The world of estate planning is filled with a lot of terms that can be confusing if you've never done an estate plan before. Once you've got the lingo down, it's usually a pretty straightforward path to understanding what you need for your estate plan. But as you are getting started on your journey, some of the terminology that's used doesn't always make sense.
A common question that I hear from new clients is:
What is the Difference Between a Will and Estate Planning?
While you will often hear both terms used interchangeably when discussing planning for your future, it's important to understand the difference, which is that a will is a document that is part of your estate plan. You can picture it as your will being a piece of your overall estate planning puzzle.
On its own, your will is a very important piece, but it also fits into the over plan, which is what we commonly refer to as an "Estate Plan." To help you stay abreast of the terminology, let's look at how a will and estate plan compare in scope and purpose, timing, flexibility and complexity, and comprehensiveness.
Scope and Purpose
A good place to start is the scope and purpose of a will vs. estate planning.
Will: Your will is a legal document that outlines how your assets should be distributed after your death. It primarily focuses on the distribution of your assets and the appointment of guardians for minor children if necessary. In states like Minnesota, it allows for you to elect for informal probate of your estate, which allows your loved ones to use a more streamlined process to manage your estate.
Estate Planning: Estate planning is a comprehensive strategy that encompasses various legal tools, including wills, trusts, powers of attorney, and healthcare directives. It addresses not only asset distribution but also your financial goals, healthcare preferences, and plans for incapacity or disability during your lifetime.
It's important to understand a general timeline of how these documents all interact with one another.
Will: A will becomes effective only upon your death. It does not provide guidance or protection during your lifetime.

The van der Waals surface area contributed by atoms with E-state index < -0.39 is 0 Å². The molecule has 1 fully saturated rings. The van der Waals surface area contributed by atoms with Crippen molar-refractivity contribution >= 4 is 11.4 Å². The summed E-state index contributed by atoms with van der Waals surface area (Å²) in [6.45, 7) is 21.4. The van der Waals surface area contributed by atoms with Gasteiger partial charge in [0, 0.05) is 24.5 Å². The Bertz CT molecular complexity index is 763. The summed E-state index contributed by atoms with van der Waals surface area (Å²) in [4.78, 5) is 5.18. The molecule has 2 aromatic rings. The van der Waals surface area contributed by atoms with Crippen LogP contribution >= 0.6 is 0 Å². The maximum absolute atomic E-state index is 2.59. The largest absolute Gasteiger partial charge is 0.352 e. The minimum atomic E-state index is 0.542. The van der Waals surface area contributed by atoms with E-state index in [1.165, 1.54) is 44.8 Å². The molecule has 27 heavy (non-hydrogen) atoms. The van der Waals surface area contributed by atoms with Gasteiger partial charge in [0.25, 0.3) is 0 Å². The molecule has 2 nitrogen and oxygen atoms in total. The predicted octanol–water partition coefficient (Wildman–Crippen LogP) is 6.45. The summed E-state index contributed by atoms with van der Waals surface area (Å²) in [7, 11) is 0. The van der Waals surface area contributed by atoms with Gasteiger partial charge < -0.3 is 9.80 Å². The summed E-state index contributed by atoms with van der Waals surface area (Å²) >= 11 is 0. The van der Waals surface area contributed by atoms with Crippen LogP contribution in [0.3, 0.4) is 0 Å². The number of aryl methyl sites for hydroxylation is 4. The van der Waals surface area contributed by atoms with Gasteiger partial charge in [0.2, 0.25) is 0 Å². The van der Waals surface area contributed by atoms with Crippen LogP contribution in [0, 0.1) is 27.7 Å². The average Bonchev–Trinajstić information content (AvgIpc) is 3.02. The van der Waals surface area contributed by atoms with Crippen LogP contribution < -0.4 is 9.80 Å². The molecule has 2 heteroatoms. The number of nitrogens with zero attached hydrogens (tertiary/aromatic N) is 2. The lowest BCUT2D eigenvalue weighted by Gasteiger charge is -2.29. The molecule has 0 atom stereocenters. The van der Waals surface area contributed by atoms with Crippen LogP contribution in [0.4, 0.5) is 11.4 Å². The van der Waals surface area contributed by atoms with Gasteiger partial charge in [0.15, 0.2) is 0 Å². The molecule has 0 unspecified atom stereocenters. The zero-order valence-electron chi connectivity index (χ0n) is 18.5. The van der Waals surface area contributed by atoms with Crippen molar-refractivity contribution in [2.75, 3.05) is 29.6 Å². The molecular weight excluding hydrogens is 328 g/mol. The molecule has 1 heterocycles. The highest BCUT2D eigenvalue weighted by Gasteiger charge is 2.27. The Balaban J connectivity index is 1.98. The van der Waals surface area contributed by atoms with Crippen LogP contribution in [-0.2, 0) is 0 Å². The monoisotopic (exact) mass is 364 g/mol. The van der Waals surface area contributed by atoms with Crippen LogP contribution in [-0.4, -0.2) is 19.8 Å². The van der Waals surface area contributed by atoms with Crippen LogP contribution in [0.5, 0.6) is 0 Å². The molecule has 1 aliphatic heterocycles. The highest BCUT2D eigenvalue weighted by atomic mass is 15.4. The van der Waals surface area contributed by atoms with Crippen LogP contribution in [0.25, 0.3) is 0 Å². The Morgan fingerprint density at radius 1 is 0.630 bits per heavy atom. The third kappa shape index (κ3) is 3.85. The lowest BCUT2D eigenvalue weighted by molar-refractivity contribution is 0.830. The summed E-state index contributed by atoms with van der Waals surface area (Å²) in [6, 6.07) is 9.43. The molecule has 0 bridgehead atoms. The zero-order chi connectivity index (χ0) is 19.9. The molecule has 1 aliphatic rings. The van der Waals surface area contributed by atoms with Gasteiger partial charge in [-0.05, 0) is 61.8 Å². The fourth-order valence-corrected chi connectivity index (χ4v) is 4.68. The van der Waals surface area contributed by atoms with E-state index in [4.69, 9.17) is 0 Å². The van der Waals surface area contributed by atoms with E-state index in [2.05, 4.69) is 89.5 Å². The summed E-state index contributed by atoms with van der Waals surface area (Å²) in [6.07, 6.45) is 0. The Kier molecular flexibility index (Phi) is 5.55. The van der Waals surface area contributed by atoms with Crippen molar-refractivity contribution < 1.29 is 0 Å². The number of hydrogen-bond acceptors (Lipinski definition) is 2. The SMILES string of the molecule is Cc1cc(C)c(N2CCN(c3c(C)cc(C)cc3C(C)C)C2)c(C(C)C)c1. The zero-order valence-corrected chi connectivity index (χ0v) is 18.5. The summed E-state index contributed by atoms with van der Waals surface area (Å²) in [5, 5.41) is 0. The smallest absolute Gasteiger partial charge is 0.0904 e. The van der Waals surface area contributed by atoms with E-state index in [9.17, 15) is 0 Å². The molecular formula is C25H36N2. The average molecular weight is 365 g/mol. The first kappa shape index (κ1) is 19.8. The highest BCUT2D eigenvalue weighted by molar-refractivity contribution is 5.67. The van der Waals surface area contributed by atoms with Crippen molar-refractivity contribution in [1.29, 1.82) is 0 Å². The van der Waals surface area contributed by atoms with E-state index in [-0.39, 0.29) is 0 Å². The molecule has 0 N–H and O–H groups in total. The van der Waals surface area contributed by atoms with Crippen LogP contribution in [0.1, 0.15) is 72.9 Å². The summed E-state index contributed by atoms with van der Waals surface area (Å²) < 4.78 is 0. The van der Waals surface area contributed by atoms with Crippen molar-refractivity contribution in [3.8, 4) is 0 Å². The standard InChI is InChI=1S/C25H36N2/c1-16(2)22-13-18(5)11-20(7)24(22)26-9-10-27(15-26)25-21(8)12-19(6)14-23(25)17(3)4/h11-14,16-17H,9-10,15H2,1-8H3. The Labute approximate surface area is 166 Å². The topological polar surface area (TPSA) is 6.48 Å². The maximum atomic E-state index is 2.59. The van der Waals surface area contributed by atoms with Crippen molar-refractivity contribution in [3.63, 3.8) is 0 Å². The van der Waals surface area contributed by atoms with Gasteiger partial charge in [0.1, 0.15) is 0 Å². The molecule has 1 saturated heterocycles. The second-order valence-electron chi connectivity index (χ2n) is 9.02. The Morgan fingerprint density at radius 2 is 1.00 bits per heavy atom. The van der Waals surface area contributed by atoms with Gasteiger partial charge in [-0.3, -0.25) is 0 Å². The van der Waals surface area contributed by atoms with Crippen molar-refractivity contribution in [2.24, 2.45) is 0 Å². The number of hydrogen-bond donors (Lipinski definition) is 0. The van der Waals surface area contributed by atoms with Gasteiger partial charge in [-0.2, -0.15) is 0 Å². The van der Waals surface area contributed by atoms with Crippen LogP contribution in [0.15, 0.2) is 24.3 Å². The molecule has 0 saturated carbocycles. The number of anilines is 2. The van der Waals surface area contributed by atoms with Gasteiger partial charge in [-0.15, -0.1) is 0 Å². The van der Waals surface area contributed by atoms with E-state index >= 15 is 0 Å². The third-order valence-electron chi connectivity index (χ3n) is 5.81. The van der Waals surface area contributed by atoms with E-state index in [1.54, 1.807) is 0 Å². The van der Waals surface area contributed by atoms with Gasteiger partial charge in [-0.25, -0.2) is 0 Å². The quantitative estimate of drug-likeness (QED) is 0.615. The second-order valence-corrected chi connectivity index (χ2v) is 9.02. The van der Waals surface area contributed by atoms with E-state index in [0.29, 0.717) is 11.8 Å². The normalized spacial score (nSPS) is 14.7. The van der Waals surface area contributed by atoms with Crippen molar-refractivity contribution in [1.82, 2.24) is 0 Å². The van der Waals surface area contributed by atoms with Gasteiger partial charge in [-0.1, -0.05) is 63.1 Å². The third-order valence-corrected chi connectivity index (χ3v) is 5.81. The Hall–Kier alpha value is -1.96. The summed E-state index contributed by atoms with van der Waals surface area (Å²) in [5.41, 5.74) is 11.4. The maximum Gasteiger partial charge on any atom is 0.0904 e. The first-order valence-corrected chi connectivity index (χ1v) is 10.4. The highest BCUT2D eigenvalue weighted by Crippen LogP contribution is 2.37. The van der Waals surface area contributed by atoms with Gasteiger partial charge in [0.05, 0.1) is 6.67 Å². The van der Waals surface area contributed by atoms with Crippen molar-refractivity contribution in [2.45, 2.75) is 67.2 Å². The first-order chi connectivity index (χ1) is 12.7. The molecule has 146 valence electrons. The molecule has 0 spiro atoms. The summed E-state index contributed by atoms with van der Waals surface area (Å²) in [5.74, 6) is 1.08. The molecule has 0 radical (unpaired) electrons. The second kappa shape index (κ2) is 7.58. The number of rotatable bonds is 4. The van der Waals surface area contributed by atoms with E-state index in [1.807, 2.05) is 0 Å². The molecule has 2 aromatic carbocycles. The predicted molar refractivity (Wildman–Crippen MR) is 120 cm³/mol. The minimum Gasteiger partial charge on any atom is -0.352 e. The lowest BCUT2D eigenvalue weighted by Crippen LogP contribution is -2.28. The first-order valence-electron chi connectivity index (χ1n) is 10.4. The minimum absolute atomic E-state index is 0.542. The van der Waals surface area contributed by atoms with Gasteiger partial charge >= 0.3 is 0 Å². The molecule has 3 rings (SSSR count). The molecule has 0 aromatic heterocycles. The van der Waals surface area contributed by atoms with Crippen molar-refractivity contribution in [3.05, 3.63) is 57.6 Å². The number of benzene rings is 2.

Estate Planning: Estate planning documents can have an impact during your lifetime. For example, a healthcare directive can specify your medical preferences if you become incapacitated, and a financial power of attorney can appoint someone to manage your financial affairs if you're unable to do so.
It's important to understand that when you grant someone a power of attorney, that power expires with your death. At that time, it is your will that steps in and governs what happens to your estate. However, one document that can bridge this timing gap is a trust, which can be set up while you are alive but also govern your estate after you are gone.
Flexibility and Complexity
As with any legal document, the complexity will depend upon your specific needs. One of the primary reasons that people run into complications is that they download overly complex forms from websites that do nothing more than mail-merge their information into complex documents that do not actually suit their needs.
Will: Wills are relatively straightforward and suitable for individuals with simple estates. They are often less complex and less expensive to create.
Estate Planning: Estate planning can be much more intricate and is essential for individuals with complex financial situations, such as significant assets, business interests, or multiple beneficiaries. Trusts, in particular, are commonly used in estate planning to provide more flexibility and control over asset distribution.
Will: A will alone may not cover all aspects of your estate, leaving some assets subject to probate and potential delays in distribution.
Estate Planning: Estate planning offers a more comprehensive approach to protecting your assets, minimizing taxes, and ensuring a smoother transfer of wealth to your beneficiaries.
While a will is an essential component of estate planning, estate planning encompasses a broader range of legal tools and strategies to address various aspects of your financial and personal life, both during your lifetime and after your passing. The choice between a will and estate planning depends on your individual circumstances and goals.
Do You Need an Estate Plan?
If you need an estate plan or maybe just need to update one you had prepared before, let's schedule a Legal Strategy Session online or by calling my Edina, Minnesota office at (612) 294-6982 or my New York City office at (646) 847-3560. My office will be happy to find a convenient time for us to have a phone call to review the best options and next steps for you to work with an estate planning attorney to get your plan prepared and implemented.